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I ask my kids what they want to do this summer.

"Nothing," says Philip.

"Have fun," says Aaron.

"Fish," says Teddy.

I launch immediately into paranoid parenting mode. The specter of idle minds rears its ugly head. My kids will be slack-eyed dullards by summer's end, their mouths gaping, their brains turned to mush. Doing nothing will kill them as surely as a bullet in the head.

While their friends take computer classes, attend summer camp, play team sports and generally become model citizens, my kids will rot away in a stinkpot of lethargy.

"Chill, Mom," they admonish me when I insist they need to enroll in something, or else risk childhood dementia. "It's summer."

They are right, of course, to protect the last precious moments of lollygagging allowed them in this overdetermined life. To do nothing is the secret craving of most everyone I know.

I remember summers of doing nothing. I remember wandering barefoot in heat and dust until my ankles were the color of cocoa. I remember spending hours talking to my dog. I remember the slow dissolve of afternoon into sunset into evening. I remember waking up the next morning with the peace of mind that comes only from having no plans.

The summer before I entered 7th grade, my family moved to a new town and I had no friends. I spent most of that summer in the woods adjacent to our subdivision, turning rocks belly up to release the crawly critters living beneath them. One July day I sat on the front porch and read To Kill a Mockingbird, getting up only to go to the bathroom. I read until it was too dark to see, then went to bed so sunburned on my front side I couldn't turn over. The next morning, I spread a quilt out on the grass, carefully eased onto my stomach, picked up my book and proceeded to bake the other side of my body.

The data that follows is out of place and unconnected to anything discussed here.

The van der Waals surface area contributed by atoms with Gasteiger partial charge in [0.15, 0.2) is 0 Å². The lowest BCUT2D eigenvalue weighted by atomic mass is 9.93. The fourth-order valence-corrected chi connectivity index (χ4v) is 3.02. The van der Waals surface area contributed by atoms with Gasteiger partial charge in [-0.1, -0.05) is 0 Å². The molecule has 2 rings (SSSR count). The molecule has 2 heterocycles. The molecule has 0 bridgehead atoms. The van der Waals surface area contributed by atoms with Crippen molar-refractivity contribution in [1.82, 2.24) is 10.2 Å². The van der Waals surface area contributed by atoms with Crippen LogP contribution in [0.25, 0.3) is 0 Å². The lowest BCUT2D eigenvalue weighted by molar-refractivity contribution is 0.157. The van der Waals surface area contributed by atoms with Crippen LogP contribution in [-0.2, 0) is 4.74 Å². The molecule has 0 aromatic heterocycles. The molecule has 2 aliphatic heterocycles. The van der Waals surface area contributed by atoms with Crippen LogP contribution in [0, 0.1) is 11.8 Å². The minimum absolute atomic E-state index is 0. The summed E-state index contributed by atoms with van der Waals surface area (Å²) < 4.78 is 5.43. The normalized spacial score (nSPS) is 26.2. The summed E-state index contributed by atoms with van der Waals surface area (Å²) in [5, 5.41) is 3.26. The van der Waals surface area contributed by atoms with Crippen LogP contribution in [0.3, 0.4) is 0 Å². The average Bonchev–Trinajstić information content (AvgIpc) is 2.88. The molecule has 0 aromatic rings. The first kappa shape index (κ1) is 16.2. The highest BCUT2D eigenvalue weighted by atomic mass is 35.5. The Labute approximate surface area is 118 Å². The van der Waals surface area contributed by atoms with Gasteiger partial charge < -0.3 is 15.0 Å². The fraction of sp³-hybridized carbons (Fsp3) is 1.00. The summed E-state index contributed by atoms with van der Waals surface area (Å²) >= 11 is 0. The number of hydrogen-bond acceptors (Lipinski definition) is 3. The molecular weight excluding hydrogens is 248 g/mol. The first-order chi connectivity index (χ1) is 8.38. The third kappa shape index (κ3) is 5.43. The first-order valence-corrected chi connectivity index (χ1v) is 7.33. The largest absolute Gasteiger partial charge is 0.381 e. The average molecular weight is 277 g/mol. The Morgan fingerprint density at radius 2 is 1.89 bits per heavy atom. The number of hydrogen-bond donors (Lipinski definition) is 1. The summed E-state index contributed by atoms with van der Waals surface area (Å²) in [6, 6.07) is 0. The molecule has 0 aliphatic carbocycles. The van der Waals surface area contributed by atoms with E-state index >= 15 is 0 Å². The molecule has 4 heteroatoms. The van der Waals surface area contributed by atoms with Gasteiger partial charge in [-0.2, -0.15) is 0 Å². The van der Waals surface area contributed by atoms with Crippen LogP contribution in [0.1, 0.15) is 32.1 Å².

The next year, nothing to do translated into wandering the streets of the neighborhood with my new best friend, Cindy Meriwether. Mornings, we'd sit on her bed and watch her older sister, Vickie, get dressed for work. We watched as Vickie bent over and let her waist-length brown hair fall to the floor, then brushed it until it crackled with static electricity.

Lunch came and went. Most afternoons Cindy and I walked to the edge of our neighborhood where new houses were being built. We wandered through the skeletal frames, imagining what the finished house would look like. We climbed stairs to open second floors, sat on the edge, dangled our legs over and let our shoes drop to the ground.

One day, in a state of euphoric boredom, we stole a piece of dry wall and climbed onto the tarry roof of a just-finished house. In plain sight of God, the birds and anyone who happened to fly over or walk by, we wrote with the chalky insides of the drywall slab in letters 10-feet tall: WE WERE HERE!

We wandered home for dinner, ate quickly without speaking to our families, then wandered back outdoors. Some nights we strung cans across the street, raised them when a car arose out of the darkness, then ran like hell when the angry driver slammed on his brakes and came looking for us.

Some nights we explored the edge of the cemetery alongside a thick gang of neighborhood kids, holding the hands of the little ones and making up tales of murder, sudden death and filmy afterlife. Other nights we sat on the front porch of Cindy's house, waiting for a dark-haired boy named Harry to walk by.

By the time August rolled around, Harry and I spent an extra hour doing nothing together before finally parting, in slow, extended motion, stretching goodbye out to include one shy, gut-wrenching kiss.

That was my last summer of doing nothing. The next year I required plans and a social life. Later years brought jobs, boyfriends, organizations, obligations, and eventually a husband, a house to keep and kids to watch over.

Now I check the clock every hour as summer speedily ticks by. I admonish myself to keep my kids busy while they strain away from my demands, toward the delicious void of nothing to do.

  • Nothing to do this summer is just fine with me.

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